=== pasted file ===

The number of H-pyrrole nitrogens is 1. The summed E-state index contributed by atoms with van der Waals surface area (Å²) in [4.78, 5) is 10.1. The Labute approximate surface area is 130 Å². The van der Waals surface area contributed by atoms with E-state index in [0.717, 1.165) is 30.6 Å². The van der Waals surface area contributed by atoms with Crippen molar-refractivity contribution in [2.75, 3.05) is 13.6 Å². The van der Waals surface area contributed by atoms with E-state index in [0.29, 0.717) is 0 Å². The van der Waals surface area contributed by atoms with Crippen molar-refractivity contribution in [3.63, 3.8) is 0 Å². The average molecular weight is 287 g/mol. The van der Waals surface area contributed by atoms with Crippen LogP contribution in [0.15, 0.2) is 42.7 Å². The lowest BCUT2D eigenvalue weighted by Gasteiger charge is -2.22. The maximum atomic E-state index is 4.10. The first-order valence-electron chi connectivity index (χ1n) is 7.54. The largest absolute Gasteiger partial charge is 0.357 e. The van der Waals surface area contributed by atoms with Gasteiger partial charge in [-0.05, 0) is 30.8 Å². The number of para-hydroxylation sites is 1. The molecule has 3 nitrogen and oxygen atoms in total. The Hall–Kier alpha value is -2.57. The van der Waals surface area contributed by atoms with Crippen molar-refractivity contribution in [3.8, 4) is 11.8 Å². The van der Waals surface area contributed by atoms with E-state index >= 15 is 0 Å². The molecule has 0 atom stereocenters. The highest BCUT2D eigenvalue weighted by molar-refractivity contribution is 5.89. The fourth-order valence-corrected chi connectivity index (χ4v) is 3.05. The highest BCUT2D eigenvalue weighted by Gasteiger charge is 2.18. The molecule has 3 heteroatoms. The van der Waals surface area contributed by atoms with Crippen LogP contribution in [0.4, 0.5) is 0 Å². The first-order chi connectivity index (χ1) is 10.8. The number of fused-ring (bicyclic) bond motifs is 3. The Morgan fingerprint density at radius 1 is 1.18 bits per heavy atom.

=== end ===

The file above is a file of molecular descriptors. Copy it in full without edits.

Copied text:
The number of H-pyrrole nitrogens is 1. The summed E-state index contributed by atoms with van der Waals surface area (Å²) in [4.78, 5) is 10.1. The Labute approximate surface area is 130 Å². The van der Waals surface area contributed by atoms with E-state index in [0.717, 1.165) is 30.6 Å². The van der Waals surface area contributed by atoms with Crippen molar-refractivity contribution in [2.75, 3.05) is 13.6 Å². The van der Waals surface area contributed by atoms with E-state index in [0.29, 0.717) is 0 Å². The van der Waals surface area contributed by atoms with Crippen molar-refractivity contribution in [3.63, 3.8) is 0 Å². The average molecular weight is 287 g/mol. The van der Waals surface area contributed by atoms with Crippen LogP contribution in [0.15, 0.2) is 42.7 Å². The lowest BCUT2D eigenvalue weighted by Gasteiger charge is -2.22. The maximum atomic E-state index is 4.10. The first-order valence-electron chi connectivity index (χ1n) is 7.54. The largest absolute Gasteiger partial charge is 0.357 e. The van der Waals surface area contributed by atoms with Gasteiger partial charge in [-0.05, 0) is 30.8 Å². The number of para-hydroxylation sites is 1. The molecule has 3 nitrogen and oxygen atoms in total. The Hall–Kier alpha value is -2.57. The van der Waals surface area contributed by atoms with Crippen molar-refractivity contribution in [3.8, 4) is 11.8 Å². The van der Waals surface area contributed by atoms with E-state index >= 15 is 0 Å². The molecule has 0 atom stereocenters. The highest BCUT2D eigenvalue weighted by molar-refractivity contribution is 5.89. The fourth-order valence-corrected chi connectivity index (χ4v) is 3.05. The highest BCUT2D eigenvalue weighted by Gasteiger charge is 2.18. The molecule has 3 heteroatoms. The van der Waals surface area contributed by atoms with Crippen LogP contribution in [0.4, 0.5) is 0 Å². The first-order chi connectivity index (χ1) is 10.8. The number of fused-ring (bicyclic) bond motifs is 3. The Morgan fingerprint density at radius 1 is 1.18 bits per heavy atom.